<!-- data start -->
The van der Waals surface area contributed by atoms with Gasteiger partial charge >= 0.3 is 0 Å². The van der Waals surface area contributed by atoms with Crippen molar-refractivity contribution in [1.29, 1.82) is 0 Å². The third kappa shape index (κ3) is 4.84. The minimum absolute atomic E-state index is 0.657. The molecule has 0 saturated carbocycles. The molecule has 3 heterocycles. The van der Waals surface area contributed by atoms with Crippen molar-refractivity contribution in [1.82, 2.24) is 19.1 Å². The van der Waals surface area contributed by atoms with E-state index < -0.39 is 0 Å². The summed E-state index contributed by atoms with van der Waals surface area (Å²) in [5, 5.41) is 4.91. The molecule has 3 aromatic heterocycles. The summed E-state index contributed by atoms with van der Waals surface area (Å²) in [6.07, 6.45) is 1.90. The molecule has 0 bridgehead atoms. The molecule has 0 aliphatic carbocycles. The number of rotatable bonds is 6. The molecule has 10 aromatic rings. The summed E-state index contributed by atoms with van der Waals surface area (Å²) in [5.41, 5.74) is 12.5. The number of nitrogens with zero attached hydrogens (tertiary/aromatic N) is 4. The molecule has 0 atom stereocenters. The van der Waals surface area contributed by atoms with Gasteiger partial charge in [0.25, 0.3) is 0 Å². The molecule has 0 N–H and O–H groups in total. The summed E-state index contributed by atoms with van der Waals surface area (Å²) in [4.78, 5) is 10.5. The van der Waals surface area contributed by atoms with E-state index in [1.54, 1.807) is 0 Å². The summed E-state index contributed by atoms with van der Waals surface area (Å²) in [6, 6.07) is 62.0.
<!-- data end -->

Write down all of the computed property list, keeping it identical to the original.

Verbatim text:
The van der Waals surface area contributed by atoms with Gasteiger partial charge >= 0.3 is 0 Å². The van der Waals surface area contributed by atoms with Crippen molar-refractivity contribution in [1.29, 1.82) is 0 Å². The third kappa shape index (κ3) is 4.84. The minimum absolute atomic E-state index is 0.657. The molecule has 0 saturated carbocycles. The molecule has 3 heterocycles. The van der Waals surface area contributed by atoms with Crippen molar-refractivity contribution in [1.82, 2.24) is 19.1 Å². The van der Waals surface area contributed by atoms with E-state index < -0.39 is 0 Å². The summed E-state index contributed by atoms with van der Waals surface area (Å²) in [5, 5.41) is 4.91. The molecule has 3 aromatic heterocycles. The summed E-state index contributed by atoms with van der Waals surface area (Å²) in [6.07, 6.45) is 1.90. The molecule has 0 bridgehead atoms. The molecule has 0 aliphatic carbocycles. The number of rotatable bonds is 6. The molecule has 10 aromatic rings. The summed E-state index contributed by atoms with van der Waals surface area (Å²) in [5.41, 5.74) is 12.5. The number of nitrogens with zero attached hydrogens (tertiary/aromatic N) is 4. The molecule has 0 atom stereocenters. The van der Waals surface area contributed by atoms with Gasteiger partial charge in [0.25, 0.3) is 0 Å². The molecule has 0 N–H and O–H groups in total. The summed E-state index contributed by atoms with van der Waals surface area (Å²) in [4.78, 5) is 10.5. The van der Waals surface area contributed by atoms with E-state index in [1.54, 1.807) is 0 Å². The summed E-state index contributed by atoms with van der Waals surface area (Å²) in [6, 6.07) is 62.0.